Inside the impressive Tesla Model S electric sedan
If you ask Tesla, they’ll tell you the company’s mission is not just to build a better car, but to change the world. And they are off to an exciting start.
The roadster was the company’s first salvo into the car business. That $110,000 converted Lotus Elise has been phased out. The company is now ramping up production of the Model S, a largish all-aluminum luxury car that the California startup began selling over the summer.
The Model S is about the size of other midsized luxury sedans, such as the BMW 5 Series and Mercedes-Benz E-Class. But the car seats seven, rather than five passengers, thanks to an optional small rear-facing jump seat tucked inside its cavernous hatchback.
The front seats are commodious, too. Tesla has ripped a page from General Motors’ concept-car playbook and developed the Model S on a “skateboard” chassis. This design is well suited to electric cars in which all the car’s mechanical components—the battery, motor, suspension, etc—are packaged into a flat floor. And the body essentially sits on top of it.
This approach has several benefits: It creates an utterly flat floor inside, which opens up interior space compared to other luxury cars that have a center tunnel running through the floor. That packaging advantage brings tremendous benefits to interior storage and leg room. Without an engine, and with the batteries mounted in the floor, the skateboard chassis also frees up a moderate front trunk underneath the “hood.” Tesla representatives call it the “frunk.” It’ll fit a large suitcase and a duffel or three, in addition to the already generous cargo space inside the hatchback.
The skateboard chassis will bring economies of scale for Tesla to create other models based on the Model S. Next up: a seven-passenger SUV called the Model X, on the same chassis due in 2014.
And finally, the batteries under the floor make it easy for Tesla to design in and install different batteries. In the Model S’s case, the car will eventually be sold with a choice of three batteries, one rated with a 120-mile range, another good for 180-miles, and the 265-mile model currently in production.
Interesting trivia: The batteries can be swapped in about 15 minutes, Tesla representatives say. However, the idea isn’t to change a smaller battery for a larger one or vice versa, or even to hot-swap discharged batteries, because the suspension of each car is optimized for the weight of the battery it was sold with.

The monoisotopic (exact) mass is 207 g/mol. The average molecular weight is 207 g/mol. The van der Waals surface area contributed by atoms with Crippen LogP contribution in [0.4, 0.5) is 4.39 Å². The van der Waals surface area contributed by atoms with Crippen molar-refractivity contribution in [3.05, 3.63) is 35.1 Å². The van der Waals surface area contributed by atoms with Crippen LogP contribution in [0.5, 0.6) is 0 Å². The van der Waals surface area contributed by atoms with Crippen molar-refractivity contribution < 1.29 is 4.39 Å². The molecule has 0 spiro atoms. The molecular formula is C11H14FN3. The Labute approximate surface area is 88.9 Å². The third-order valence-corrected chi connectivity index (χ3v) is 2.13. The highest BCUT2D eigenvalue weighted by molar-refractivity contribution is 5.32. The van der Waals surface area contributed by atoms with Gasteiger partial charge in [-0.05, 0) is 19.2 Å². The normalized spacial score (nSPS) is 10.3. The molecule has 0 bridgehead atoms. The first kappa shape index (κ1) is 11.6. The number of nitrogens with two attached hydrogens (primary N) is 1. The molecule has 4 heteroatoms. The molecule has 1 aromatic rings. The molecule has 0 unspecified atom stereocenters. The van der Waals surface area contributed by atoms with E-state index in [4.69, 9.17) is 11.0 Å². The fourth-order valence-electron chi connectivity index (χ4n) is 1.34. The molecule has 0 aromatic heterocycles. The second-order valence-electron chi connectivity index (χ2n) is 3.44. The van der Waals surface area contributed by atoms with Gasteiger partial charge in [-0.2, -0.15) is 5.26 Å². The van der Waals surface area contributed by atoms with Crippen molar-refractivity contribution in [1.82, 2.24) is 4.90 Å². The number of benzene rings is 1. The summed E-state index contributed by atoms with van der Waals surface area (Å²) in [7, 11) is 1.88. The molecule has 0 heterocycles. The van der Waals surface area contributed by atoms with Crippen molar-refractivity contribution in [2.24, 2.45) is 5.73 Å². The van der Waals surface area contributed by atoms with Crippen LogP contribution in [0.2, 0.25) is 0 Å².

The only model available now is the top-of-the-line Signature series, with the largest, 85 kWh battery. That’s twice the size of the battery in the Toyota RAV4, the next largest EV on the market, and about four-times the size of the typical electric-car battery. Still, Tesla says the battery can be fully charged in 8.5 hours—about as long as it takes a Nissan Leaf. The Model S uses a dedicated charge cord that can be plugged into any standard J1772 electric car charge plug, or a household 110-volt or 240-volt outlet using various adapters (kept in a bag in the trunk). The fastest (8.5-hour) charge comes by plugging directly into a household 240-volt outlet. Faster still is a dedicated Tesla High Power Connector that can charge the car in 5 hours.
Inside, the Model S houses almost all its controls in a 17-inch touchscreen on the center of the dash. A permanent 3G cellular connection allows Tesla to continually update software, and even add controls, on the fly. For example, the company plans to push out 4G software soon, and it has added a button to install a second regenerative brake setting for drivers who don’t like it so aggressive.
Otherwise, Tesla also aims to remake the car-buying experience in the vein of Apple stores, with one or two cars in a bright, clean mall location, where customers can (in some states) place an order, or visit the company’s website. The company says the traditional franchised dealer model won’t work for electric cars, because dealers make the bulk of their profits in later service work on the cars they sell. Dealers in two states have sued. And some early Model S owners have complained in electric-car forums about an annual $600 maintenance fee Tesla requires.
We’ve been impressed with our initial drives of the Model S, as highlighted in the video below. But when you’re out to change the world, you can expect some resentment. It will be interesting to see how far Tesla gets.
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